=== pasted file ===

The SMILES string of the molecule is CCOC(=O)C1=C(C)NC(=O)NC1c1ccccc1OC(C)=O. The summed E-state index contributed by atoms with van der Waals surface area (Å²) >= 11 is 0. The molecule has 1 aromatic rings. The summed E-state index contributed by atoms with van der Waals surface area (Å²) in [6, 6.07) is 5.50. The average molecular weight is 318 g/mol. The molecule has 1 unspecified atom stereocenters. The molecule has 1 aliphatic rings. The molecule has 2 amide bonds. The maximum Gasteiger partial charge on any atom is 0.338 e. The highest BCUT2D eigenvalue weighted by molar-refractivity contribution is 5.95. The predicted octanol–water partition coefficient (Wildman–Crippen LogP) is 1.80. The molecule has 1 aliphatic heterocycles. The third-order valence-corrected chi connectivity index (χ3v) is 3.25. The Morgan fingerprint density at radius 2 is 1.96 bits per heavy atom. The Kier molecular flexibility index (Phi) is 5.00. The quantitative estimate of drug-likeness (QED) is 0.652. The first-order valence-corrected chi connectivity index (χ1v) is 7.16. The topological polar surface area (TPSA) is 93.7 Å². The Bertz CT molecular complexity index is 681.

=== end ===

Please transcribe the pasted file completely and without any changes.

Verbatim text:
The SMILES string of the molecule is CCOC(=O)C1=C(C)NC(=O)NC1c1ccccc1OC(C)=O. The summed E-state index contributed by atoms with van der Waals surface area (Å²) >= 11 is 0. The molecule has 1 aromatic rings. The summed E-state index contributed by atoms with van der Waals surface area (Å²) in [6, 6.07) is 5.50. The average molecular weight is 318 g/mol. The molecule has 1 unspecified atom stereocenters. The molecule has 1 aliphatic rings. The molecule has 2 amide bonds. The maximum Gasteiger partial charge on any atom is 0.338 e. The highest BCUT2D eigenvalue weighted by molar-refractivity contribution is 5.95. The predicted octanol–water partition coefficient (Wildman–Crippen LogP) is 1.80. The molecule has 1 aliphatic heterocycles. The third-order valence-corrected chi connectivity index (χ3v) is 3.25. The Morgan fingerprint density at radius 2 is 1.96 bits per heavy atom. The Kier molecular flexibility index (Phi) is 5.00. The quantitative estimate of drug-likeness (QED) is 0.652. The first-order valence-corrected chi connectivity index (χ1v) is 7.16. The topological polar surface area (TPSA) is 93.7 Å². The Bertz CT molecular complexity index is 681.